When we see ourselves as being at the mercy of circumstance, we effectively give up on ourselves and give away our power. Of course, there are circumstances over which we have no control but we can still choose how we think and react to situations.

I feel frustrated when I hear clients resigning themselves to a life of misery because of “what other people have done” to them. They shrug their shoulders and seem to revel in the ‘poor me’ victim role. We can all feel like victims at times and I am all for some self pity – we should be kind and compassionate to ourselves but there should be a time limit to this self defeatist behaviour.

When we take responsibility for where we are in life, we start to feel like goals and dreams are once again possible.

How to stop being a victim

Take repsonsibility for your life. Your past decisions have led you to where you currently in your life. You can make new decisions to change the future path you travel along – you have that choice.

Make decisions and live with the consequences – your decisions, your responsibility.

Cultivate self reliance. The more you trust yourself to deal with life’s challenges the more resilient you will be when the challenges present themselves. Some one who sees themself as a victim believes that others have the control and that their life can only improve when others change – what a disempowering way to live! I wouldn’t want my happiness to depend on the behaviour of other!

Accept that life sucks at times and there are things that happen that are beyond our control. Instead of giving up though, we can keep fighting and believe that we will get through. It’s called self-determinism.

Stop blaming others for where your life is.

The more you blame others, the more you reinforce to yourself that you are weak and powerless.

Ask yourself what steps, no matter how small, you can take to change your life. Start small bt setting yourself little challenges to achieve. This will build confidence.

You are never as helpless as you think. The difference between someone who ends up acting and living like a victim and someone who doesn’t is that the non-victim has self belief. They also never give up hope and believe that they can control some parts of their life – enough to move things around and move forward.

Mandy X


Protect your self belief


self belief

Protect your self belief

  • No negative self talk
  • Remember no one is perfect
  • Don’t put others on a pedestal, no one is better than you
  • Your opinions and ideas count – express them
  • Be assertive, not passive or aggressive. Being assertive means honouring yourself
  • Never put yourself down especially in front of others
  • Maintain clear boundaries and don’t let anyone treat you with disrespect
  • Everyone deserves a second chance but after two wrongs – they’re out.
  • Play to your strengths and don’t be shy to talk about what you’re good at. Self confidence doesn’t mean you think you are better than others, it just means you are proud of yourself
  • Limit time with toxic people. Find time for those that inspire you

Mandy X


What is healthy self esteem?


self esteem photo

What is healthy self esteem?

We all tend to place a value on ourselves. Some of us quite like who we are and some of us tend to engage in far more self loathing. I am used to seeing clients feel very uncomfortable receiving a compliment. Why is it that we find it so hard to like and accept ourselves? After all, we have to make the most of who we are as this is what we have to work with for the rest of our lives. We can’t go to the shop and ask for a newer model. So what does it take to have healthy self esteem?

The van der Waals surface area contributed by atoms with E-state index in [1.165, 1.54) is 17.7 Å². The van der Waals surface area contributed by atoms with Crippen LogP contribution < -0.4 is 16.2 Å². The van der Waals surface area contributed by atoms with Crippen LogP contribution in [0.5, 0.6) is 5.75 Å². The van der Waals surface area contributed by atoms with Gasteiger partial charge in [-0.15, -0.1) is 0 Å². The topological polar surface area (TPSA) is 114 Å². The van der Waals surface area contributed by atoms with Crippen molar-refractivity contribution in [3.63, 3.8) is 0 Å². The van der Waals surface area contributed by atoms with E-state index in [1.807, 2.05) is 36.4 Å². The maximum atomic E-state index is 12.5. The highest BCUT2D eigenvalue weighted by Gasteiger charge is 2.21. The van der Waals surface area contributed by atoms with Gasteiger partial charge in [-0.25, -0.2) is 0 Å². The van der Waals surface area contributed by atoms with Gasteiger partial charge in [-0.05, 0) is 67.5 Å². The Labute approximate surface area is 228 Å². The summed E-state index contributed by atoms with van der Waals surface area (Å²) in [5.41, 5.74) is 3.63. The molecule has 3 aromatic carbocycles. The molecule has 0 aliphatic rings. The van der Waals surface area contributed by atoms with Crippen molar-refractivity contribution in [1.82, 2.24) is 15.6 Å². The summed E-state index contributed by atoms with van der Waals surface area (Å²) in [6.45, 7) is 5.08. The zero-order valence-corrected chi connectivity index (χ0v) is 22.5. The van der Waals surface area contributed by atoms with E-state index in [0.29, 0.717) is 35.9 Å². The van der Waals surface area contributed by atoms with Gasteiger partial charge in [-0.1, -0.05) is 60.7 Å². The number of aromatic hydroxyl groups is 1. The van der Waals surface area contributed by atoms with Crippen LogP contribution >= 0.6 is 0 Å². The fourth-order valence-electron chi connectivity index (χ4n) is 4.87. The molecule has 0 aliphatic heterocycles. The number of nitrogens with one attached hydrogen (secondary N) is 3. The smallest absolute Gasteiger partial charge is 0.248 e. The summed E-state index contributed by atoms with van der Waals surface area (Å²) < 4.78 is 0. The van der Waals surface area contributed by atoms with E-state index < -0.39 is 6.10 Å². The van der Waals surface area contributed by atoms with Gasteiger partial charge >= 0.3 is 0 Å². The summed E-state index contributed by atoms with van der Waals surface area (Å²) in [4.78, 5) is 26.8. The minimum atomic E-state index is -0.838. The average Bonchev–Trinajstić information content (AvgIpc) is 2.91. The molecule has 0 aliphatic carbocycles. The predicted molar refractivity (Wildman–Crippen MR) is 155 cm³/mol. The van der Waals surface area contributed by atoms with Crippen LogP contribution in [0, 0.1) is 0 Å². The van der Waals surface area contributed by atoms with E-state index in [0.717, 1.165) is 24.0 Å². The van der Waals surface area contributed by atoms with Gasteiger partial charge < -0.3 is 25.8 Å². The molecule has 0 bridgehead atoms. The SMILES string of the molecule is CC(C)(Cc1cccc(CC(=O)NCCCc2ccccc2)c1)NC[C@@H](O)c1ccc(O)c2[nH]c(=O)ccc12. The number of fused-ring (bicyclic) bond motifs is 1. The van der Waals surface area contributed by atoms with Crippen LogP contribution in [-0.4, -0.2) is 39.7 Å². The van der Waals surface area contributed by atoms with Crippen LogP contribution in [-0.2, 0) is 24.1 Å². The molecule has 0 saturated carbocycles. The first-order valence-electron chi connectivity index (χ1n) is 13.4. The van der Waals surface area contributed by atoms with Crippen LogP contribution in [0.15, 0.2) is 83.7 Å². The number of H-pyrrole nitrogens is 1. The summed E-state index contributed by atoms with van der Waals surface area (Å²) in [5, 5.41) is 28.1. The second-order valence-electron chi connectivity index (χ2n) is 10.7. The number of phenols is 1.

For one thing, self acceptance and liking yourself is a very different concept from thinking you are superior to others. Many people struggle with low self esteem and the main reasons for this are:

  1. Negative messages during childhood eg. you aren’t doing this right, can’t you ever get anything right?, you are fat, lazy etc
  2. Comparing ourselves to others
  3. Buying into the perfection the media show us on a daily basis
  4. Negative beliefs about ourselves (often from childhood)

Healthy self esteem is about thinking about ourselves in a balanced way. It’s okay to acknowledge our weaknesses as no one is perfect but instead of negative self talk (eg I am ugly; I am worthless; I am not good enough), we can say to ourselves: “I may not be perfect but no one is; we all make mistakes.

What we need to accept is that we aren’t perfect but that we can always strive to improve and understand ourselves better. We can recognise our strengths too. Having healthy self esteem doesn’t mean you will never think another negative thought about yourself, it means that you can come up with a rational alternative for a negative thought. If you have done some work on your self esteem, then the situations that are risky for you will be less frequent than before. This means it will take a lot more to ‘set off’ your low self esteem and insecurities.

How to improve your self esteem:

  1. Engage in positive self talk

Speak to yourself as you would a best friend. Never criticise yourself or call yourself names.

2. Challenge old beliefs about yourself that may no longer be valid

Sometimes our parents and significant authority figures in our lives when we are growing up make the mistake of criticising us. We can internalise these negative messages and begin to believe them. These beliefs can be updated and challenged by looking at the source. We are a lot more open to believing others when we are young but as we grow older we can decide whether these negative messages still hold true for us. Normally you will find that they no longer apply and it can also start a process of seeing that our parents have their own issues too and that their negative messages say more about them and their outlook than our actual worth as a person.

3. Focus on your strengths and minimise weaknesses

Acknowledge weaknesses but focus on what you do well.

4. Nurture self belief

Others don’t always know best. Most of us are trying to get through life as best we can – we are all trying to make sense of things. You have as much chance to be seen as an equal when it comes to value. Self belief can take you far in life – make sure you believe in yourself. You can’t afford not to.